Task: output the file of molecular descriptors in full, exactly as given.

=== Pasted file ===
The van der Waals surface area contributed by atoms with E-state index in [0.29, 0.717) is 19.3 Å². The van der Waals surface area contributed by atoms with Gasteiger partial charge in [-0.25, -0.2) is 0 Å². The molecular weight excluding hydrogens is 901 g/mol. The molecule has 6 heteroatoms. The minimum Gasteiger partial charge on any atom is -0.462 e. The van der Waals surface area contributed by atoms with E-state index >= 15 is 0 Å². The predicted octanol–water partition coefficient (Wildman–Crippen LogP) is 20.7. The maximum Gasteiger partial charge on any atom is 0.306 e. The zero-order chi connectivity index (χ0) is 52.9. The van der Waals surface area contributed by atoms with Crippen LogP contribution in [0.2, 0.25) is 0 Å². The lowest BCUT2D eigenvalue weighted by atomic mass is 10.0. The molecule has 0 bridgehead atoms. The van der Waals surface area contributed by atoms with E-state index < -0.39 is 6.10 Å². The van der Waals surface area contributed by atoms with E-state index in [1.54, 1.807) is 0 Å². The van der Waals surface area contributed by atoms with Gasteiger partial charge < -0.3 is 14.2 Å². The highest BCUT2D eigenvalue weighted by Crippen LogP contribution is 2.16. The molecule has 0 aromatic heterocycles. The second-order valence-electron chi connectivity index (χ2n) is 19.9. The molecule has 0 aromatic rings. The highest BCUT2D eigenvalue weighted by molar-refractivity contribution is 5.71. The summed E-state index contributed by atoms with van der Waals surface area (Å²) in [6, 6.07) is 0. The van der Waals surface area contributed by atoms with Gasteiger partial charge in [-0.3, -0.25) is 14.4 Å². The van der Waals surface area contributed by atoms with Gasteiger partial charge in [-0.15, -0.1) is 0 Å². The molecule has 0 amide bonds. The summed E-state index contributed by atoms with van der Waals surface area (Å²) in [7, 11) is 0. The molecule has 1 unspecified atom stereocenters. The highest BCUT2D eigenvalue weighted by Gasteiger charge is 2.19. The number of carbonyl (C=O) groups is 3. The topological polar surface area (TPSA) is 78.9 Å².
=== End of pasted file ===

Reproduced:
The van der Waals surface area contributed by atoms with E-state index in [0.29, 0.717) is 19.3 Å². The van der Waals surface area contributed by atoms with Gasteiger partial charge in [-0.25, -0.2) is 0 Å². The molecular weight excluding hydrogens is 901 g/mol. The molecule has 6 heteroatoms. The minimum Gasteiger partial charge on any atom is -0.462 e. The van der Waals surface area contributed by atoms with E-state index >= 15 is 0 Å². The predicted octanol–water partition coefficient (Wildman–Crippen LogP) is 20.7. The maximum Gasteiger partial charge on any atom is 0.306 e. The zero-order chi connectivity index (χ0) is 52.9. The van der Waals surface area contributed by atoms with Crippen LogP contribution in [0.2, 0.25) is 0 Å². The lowest BCUT2D eigenvalue weighted by atomic mass is 10.0. The molecule has 0 bridgehead atoms. The van der Waals surface area contributed by atoms with E-state index < -0.39 is 6.10 Å². The van der Waals surface area contributed by atoms with E-state index in [1.54, 1.807) is 0 Å². The van der Waals surface area contributed by atoms with Gasteiger partial charge < -0.3 is 14.2 Å². The highest BCUT2D eigenvalue weighted by Crippen LogP contribution is 2.16. The molecule has 0 aromatic heterocycles. The second-order valence-electron chi connectivity index (χ2n) is 19.9. The molecule has 0 aromatic rings. The highest BCUT2D eigenvalue weighted by molar-refractivity contribution is 5.71. The summed E-state index contributed by atoms with van der Waals surface area (Å²) in [6, 6.07) is 0. The van der Waals surface area contributed by atoms with Gasteiger partial charge in [-0.3, -0.25) is 14.4 Å². The van der Waals surface area contributed by atoms with Gasteiger partial charge in [-0.15, -0.1) is 0 Å². The molecule has 0 amide bonds. The summed E-state index contributed by atoms with van der Waals surface area (Å²) in [7, 11) is 0. The molecule has 1 unspecified atom stereocenters. The highest BCUT2D eigenvalue weighted by Gasteiger charge is 2.19. The number of carbonyl (C=O) groups is 3. The topological polar surface area (TPSA) is 78.9 Å².